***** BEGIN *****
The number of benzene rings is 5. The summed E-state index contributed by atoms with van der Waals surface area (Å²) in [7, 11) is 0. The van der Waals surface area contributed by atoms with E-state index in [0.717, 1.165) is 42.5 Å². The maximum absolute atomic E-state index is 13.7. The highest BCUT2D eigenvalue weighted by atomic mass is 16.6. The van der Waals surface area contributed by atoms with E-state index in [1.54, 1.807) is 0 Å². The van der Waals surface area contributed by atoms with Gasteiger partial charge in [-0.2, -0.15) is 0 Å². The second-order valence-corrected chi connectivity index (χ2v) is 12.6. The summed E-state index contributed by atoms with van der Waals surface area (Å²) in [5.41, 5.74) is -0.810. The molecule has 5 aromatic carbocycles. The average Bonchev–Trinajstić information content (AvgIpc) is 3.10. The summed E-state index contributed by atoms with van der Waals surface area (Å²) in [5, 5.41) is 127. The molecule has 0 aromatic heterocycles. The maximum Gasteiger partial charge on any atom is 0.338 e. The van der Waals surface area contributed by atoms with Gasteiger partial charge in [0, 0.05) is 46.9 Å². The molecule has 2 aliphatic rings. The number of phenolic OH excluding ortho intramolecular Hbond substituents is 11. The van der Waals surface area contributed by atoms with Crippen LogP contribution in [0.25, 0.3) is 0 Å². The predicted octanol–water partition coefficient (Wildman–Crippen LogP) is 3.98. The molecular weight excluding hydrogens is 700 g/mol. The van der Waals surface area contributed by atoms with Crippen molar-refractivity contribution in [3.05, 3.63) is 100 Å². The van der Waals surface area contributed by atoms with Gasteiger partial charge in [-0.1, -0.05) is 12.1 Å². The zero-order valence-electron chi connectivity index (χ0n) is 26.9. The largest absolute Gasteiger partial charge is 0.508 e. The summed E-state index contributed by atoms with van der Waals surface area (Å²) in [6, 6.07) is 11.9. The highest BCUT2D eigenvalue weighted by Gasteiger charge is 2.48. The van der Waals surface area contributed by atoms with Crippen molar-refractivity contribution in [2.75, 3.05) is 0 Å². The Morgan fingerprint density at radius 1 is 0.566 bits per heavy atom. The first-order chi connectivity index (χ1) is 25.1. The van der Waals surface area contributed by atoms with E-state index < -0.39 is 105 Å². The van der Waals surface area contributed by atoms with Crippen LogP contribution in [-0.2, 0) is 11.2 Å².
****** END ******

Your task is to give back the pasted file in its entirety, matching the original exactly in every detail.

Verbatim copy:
The number of benzene rings is 5. The summed E-state index contributed by atoms with van der Waals surface area (Å²) in [7, 11) is 0. The van der Waals surface area contributed by atoms with E-state index in [0.717, 1.165) is 42.5 Å². The maximum absolute atomic E-state index is 13.7. The highest BCUT2D eigenvalue weighted by atomic mass is 16.6. The van der Waals surface area contributed by atoms with E-state index in [1.54, 1.807) is 0 Å². The van der Waals surface area contributed by atoms with Gasteiger partial charge in [-0.2, -0.15) is 0 Å². The second-order valence-corrected chi connectivity index (χ2v) is 12.6. The summed E-state index contributed by atoms with van der Waals surface area (Å²) in [5.41, 5.74) is -0.810. The molecule has 5 aromatic carbocycles. The average Bonchev–Trinajstić information content (AvgIpc) is 3.10. The summed E-state index contributed by atoms with van der Waals surface area (Å²) in [5, 5.41) is 127. The molecule has 0 aromatic heterocycles. The maximum Gasteiger partial charge on any atom is 0.338 e. The van der Waals surface area contributed by atoms with Gasteiger partial charge in [0, 0.05) is 46.9 Å². The molecule has 2 aliphatic rings. The number of phenolic OH excluding ortho intramolecular Hbond substituents is 11. The van der Waals surface area contributed by atoms with Crippen LogP contribution in [0.25, 0.3) is 0 Å². The predicted octanol–water partition coefficient (Wildman–Crippen LogP) is 3.98. The molecular weight excluding hydrogens is 700 g/mol. The van der Waals surface area contributed by atoms with Crippen molar-refractivity contribution in [3.05, 3.63) is 100 Å². The van der Waals surface area contributed by atoms with Gasteiger partial charge in [-0.1, -0.05) is 12.1 Å². The zero-order valence-electron chi connectivity index (χ0n) is 26.9. The largest absolute Gasteiger partial charge is 0.508 e. The summed E-state index contributed by atoms with van der Waals surface area (Å²) in [6, 6.07) is 11.9. The highest BCUT2D eigenvalue weighted by Gasteiger charge is 2.48. The van der Waals surface area contributed by atoms with Crippen molar-refractivity contribution in [2.75, 3.05) is 0 Å². The Morgan fingerprint density at radius 1 is 0.566 bits per heavy atom. The first-order chi connectivity index (χ1) is 25.1. The van der Waals surface area contributed by atoms with E-state index < -0.39 is 105 Å². The van der Waals surface area contributed by atoms with Crippen LogP contribution in [-0.2, 0) is 11.2 Å².